Market Perspectives - August 29, 2014

1. Chicago Board of Trade Market News

Outlook: Corn contracts began the week trading down 4- 5 cents due to improved rain forecasts ensuring that there would be sufficient moisture to meet the final states of a maturing crop. However, that ample moisture turned into excessive moisture in much of the western Corn-Belt. So, weather was not a catalyst to drive feed grain prices either higher or lower. A number of nations are presently shopping around to make sizable purchases of corn, but foreign prices are undercutting the price of U.S. corn at the Gulf. Thus, exports are not situated well to act as a catalyst to drive prices either higher or lower. Nor is domestic demand currently ready to influence prices since the prospect of abundant supplies is creating limited interest in extending coverage. As a result, the December corn contract has spent more than a month is a narrow trading range.

Open interest has been growing as corn as traders have been building sizable offsetting positions in corn contracts this past month. Corn has been able to remain in a narrow range because the two opposing sides are rather evenly balanced. The outlook is that this offsetting condition will not remain indefinite and one side will momentarily give way to allow for a sharp and limited price move. However, giving way and completely capitulating are not the same thing. As a result, the outlook is that volatility in corn contracts is likely to intensify from the present mundane levels going into calendar year 2015, but the prospects are not good during the next quarter for the occurrence of a single decisive move in one direction.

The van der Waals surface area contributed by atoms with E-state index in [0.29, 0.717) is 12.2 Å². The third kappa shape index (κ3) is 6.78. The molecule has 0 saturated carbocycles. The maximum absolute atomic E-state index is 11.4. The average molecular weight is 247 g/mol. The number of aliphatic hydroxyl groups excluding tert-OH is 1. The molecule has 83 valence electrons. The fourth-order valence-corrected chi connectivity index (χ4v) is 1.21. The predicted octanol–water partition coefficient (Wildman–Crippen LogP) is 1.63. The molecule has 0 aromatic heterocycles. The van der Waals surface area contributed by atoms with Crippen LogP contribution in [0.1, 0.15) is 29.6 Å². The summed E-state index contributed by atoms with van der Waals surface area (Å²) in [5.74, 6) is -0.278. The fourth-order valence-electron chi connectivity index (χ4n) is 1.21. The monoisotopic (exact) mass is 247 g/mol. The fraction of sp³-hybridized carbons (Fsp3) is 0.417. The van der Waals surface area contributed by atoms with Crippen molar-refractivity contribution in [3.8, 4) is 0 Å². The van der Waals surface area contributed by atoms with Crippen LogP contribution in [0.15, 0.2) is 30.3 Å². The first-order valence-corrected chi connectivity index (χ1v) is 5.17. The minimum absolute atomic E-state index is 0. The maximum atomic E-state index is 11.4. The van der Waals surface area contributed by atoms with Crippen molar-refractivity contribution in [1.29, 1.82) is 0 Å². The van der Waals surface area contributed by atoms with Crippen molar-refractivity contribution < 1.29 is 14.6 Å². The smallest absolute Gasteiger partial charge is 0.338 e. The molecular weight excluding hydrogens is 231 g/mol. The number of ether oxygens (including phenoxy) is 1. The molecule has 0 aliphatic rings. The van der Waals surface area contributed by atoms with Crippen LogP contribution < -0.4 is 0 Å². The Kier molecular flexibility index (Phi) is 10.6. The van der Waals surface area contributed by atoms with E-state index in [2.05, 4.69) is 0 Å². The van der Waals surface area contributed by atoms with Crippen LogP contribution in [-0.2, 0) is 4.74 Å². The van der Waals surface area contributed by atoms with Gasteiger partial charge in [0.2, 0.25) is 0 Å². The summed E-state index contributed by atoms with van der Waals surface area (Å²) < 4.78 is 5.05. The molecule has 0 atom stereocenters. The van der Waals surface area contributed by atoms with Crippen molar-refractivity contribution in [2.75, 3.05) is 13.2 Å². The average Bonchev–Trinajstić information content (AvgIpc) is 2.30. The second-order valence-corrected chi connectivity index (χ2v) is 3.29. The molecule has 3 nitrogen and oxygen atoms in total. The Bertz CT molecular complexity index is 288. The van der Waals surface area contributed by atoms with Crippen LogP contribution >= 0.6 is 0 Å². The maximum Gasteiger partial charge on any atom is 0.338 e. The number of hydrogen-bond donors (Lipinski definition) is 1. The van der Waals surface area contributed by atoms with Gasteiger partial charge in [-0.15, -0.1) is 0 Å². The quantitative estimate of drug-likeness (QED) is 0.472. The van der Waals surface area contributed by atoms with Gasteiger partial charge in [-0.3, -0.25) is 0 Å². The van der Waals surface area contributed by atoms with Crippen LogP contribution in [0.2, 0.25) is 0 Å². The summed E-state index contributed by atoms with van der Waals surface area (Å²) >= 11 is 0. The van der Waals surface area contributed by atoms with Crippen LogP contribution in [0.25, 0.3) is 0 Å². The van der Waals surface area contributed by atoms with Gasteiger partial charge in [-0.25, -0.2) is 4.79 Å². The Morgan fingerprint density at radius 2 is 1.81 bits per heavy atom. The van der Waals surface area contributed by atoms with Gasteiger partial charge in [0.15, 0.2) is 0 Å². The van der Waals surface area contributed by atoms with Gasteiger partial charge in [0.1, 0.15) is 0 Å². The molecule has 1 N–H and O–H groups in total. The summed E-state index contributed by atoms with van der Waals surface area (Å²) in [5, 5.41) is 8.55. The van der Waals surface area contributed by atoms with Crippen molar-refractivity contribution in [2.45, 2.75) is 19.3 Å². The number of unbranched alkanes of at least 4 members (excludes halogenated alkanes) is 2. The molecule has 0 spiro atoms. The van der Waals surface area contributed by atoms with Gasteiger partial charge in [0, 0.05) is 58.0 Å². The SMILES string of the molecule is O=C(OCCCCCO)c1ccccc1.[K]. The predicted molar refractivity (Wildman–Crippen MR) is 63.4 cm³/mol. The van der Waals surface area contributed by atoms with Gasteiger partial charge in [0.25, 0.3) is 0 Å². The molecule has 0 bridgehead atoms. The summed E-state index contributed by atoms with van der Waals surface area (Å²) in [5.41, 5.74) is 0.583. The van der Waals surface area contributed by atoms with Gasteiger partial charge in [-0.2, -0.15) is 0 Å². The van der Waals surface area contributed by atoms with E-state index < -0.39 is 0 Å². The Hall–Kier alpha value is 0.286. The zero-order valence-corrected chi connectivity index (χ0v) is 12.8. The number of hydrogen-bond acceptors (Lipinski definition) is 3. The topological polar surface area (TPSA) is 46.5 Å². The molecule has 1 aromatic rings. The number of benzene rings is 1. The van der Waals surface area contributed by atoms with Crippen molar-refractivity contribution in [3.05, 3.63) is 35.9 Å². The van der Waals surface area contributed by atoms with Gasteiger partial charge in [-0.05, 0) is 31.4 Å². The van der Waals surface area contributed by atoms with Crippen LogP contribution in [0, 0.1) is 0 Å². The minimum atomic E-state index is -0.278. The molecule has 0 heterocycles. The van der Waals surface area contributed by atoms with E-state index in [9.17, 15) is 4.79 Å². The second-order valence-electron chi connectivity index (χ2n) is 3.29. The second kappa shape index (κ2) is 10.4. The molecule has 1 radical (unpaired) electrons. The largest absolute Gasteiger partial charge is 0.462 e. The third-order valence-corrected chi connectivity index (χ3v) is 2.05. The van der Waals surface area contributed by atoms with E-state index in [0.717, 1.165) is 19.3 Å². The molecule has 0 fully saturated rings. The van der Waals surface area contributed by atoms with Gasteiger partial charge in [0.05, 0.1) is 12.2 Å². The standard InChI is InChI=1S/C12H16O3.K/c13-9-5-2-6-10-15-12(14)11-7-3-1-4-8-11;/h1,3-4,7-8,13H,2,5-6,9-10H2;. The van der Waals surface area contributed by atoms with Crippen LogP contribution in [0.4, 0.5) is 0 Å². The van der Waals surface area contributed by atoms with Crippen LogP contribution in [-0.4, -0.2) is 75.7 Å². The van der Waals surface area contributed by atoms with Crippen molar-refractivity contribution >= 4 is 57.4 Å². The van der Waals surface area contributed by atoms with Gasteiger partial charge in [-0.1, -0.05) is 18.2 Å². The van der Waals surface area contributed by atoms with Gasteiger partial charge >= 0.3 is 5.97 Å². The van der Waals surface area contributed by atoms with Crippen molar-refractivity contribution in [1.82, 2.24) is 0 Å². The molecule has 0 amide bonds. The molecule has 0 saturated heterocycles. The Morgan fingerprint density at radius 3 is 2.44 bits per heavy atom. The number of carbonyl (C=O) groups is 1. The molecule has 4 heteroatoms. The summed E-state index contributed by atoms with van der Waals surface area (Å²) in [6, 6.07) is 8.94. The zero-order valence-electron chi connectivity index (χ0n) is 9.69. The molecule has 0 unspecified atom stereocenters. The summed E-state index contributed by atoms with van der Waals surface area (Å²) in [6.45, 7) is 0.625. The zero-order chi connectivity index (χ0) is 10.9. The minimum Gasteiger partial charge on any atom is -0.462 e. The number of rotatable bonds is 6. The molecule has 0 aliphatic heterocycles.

3. U.S. Weather/Crop Progress